There’s one bad habit you get into in the UK, and that’s running a continual existential balance sheet. OK that’s not so good…this makes it worth it….and so on. Maybe it’s because the bad stuff is so ever-present, and the good stuff can often recede from view.

For example, today I cleaned my door buzzer. It’s the door to the Crikey UK National Affairs office in Soho, and it covers a tattoo shop, a karaoke bar and three flats, and it was literally dripping with wax and dirt and schmuck. I thought it might be caked on, but it came away easily with a wire brush, gleaming metal in a minute.

As I came back down with a sponge to give it a polish, one of the co-tenants came in. “Oh good-o. I’ve been asking the landlord to do something about that for years.”

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“I’ve been asking someone to do something about that for years,” is a refrain that covers everything. It is part of the plaint of British life, the slow nagging tooth-ache of existence. Are these the most passive, fatalistic people on the planet? Or is it simply that in other places that might be equally beaten down and disengaged — Bulgaria or something — one simply doesn’t speak the language?

Who knows. Anyway, that’s the stuff you look to counter every day with something good. Which is a way of getting round to PM, Radio Four’s afternoon political slot, where politicians saunter in thinking they’ll trot out a few lines, and leave in three separate sacks.

Today it was Alistair Darling’s turn. Yesterday, having presented a budget which suggested that there would be no real pain, he found himself admitting that the cuts would “go deeper than Margaret Thatcher’s” to political editor Nick Robinson. Gobsmacked? I almost dropped me bread and drippin’. Was he cornered into admitting it? Did he want to say it, but sound like he was admitting it? I can’t tell.

If Labour has a unified strategy behind all this, it’s a bloody baroque one, I can tell thee. The usual dictum is to observe Occam’s Razor in these matters, and treat chaos as chaos, but labour’s performance is so sub-atomically formless these days that I can’t believe there isn’t some cunning plan.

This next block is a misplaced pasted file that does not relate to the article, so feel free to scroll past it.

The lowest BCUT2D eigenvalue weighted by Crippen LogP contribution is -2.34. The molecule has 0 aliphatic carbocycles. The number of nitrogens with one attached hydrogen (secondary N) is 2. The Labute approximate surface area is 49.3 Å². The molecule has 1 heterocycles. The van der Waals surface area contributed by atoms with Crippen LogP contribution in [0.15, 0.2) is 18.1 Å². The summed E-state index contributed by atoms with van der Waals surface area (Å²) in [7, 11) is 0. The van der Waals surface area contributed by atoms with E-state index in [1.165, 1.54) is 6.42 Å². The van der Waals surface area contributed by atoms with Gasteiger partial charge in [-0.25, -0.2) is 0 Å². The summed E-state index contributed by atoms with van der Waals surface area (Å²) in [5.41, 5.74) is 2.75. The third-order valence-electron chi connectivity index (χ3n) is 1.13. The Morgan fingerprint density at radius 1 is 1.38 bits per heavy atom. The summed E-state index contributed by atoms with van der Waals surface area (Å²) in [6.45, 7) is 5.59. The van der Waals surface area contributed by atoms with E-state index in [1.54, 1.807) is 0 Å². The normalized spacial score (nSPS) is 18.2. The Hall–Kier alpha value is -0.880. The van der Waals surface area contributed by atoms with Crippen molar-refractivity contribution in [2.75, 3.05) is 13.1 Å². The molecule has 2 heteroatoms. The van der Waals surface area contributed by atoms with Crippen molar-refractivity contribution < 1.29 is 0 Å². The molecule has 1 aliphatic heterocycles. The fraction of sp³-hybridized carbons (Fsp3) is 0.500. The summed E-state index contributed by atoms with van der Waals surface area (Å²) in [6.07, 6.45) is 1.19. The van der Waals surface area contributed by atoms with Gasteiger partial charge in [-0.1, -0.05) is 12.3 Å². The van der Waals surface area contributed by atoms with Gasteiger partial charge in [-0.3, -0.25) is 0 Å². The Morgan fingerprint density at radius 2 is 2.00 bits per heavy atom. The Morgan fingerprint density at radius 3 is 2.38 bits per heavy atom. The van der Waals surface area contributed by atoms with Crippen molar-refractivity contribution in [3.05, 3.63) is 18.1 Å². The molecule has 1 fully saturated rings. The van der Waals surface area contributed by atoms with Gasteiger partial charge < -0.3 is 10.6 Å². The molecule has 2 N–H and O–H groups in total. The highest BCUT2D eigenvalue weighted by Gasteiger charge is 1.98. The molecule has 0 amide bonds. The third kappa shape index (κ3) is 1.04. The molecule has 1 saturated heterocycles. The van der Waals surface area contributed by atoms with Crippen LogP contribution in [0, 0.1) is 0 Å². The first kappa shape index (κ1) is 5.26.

Otherwise the budget strategy has unravelled in a day. And that would indicate that the party as a whole is so weak-willed, that there’s nothing holding it together. And that can’t be right, right?

That would mean that the latest dust-up over the House of Lords is not some total mess borne of an almost unquantifiable degree of cowardice. Jack Straw has proposed that it be replaced with an elected body – why? For what? There’s no suggestion that it will represent regions, so what the f-ck’s it for? — and now Peter Mandelson has put the kybosh on this because he is worried about the political fallout of disenfranchising the bishops.

The bishops? The 16 bishops who have a vote in the Lords, and can actually decide on legislation that affects our lives.

Like here’s another thing right – no you’ve got me going now, I’ve started so I’ll finish, get the next round in. Part of my lease suggests that if I am going to be away from the Crikey National Affairs office/studio/bedsit for more than 14 days, I am obliged to inform the landlord. It’s like some sort of feudal peonage.

Deference tends to be the opposite of discipline, so when it goes, it really goes. The dying days of this government are being attended by strikes, the latest being that of the railways who are going to go out for four days in early April. The strike announcement comes days after a three day walk-out by BA cabin crew. In both cases they’re utterly justified, as it’s a response to the casualisation of full-time, permanent positions, and this is the best chance to get some joy should the Tories get in and crack down again, but man, it’s hard yards…

Meanwhile with a country and a party to run, Gordon Brown is at the EU summit floating the idea of a European peace corps, “to bring back a sense of enthusiasm and purpose.” As always, it’s all about the jaded West trying to create some sense of purpose for itself. Energy going in every direction except the people you were meant to represent. And Labour proposing cuts deeper than Thatcher. And the bishops still in their castle.

When you factor all that in you can see why people start to regard gunk on a door buzzer, as some archaic, eternal thing, the slow accumulation of history, to be whined about until something is wheedled out of one’s distant betters.

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Peter Fray
Peter Fray
Editor-in-chief
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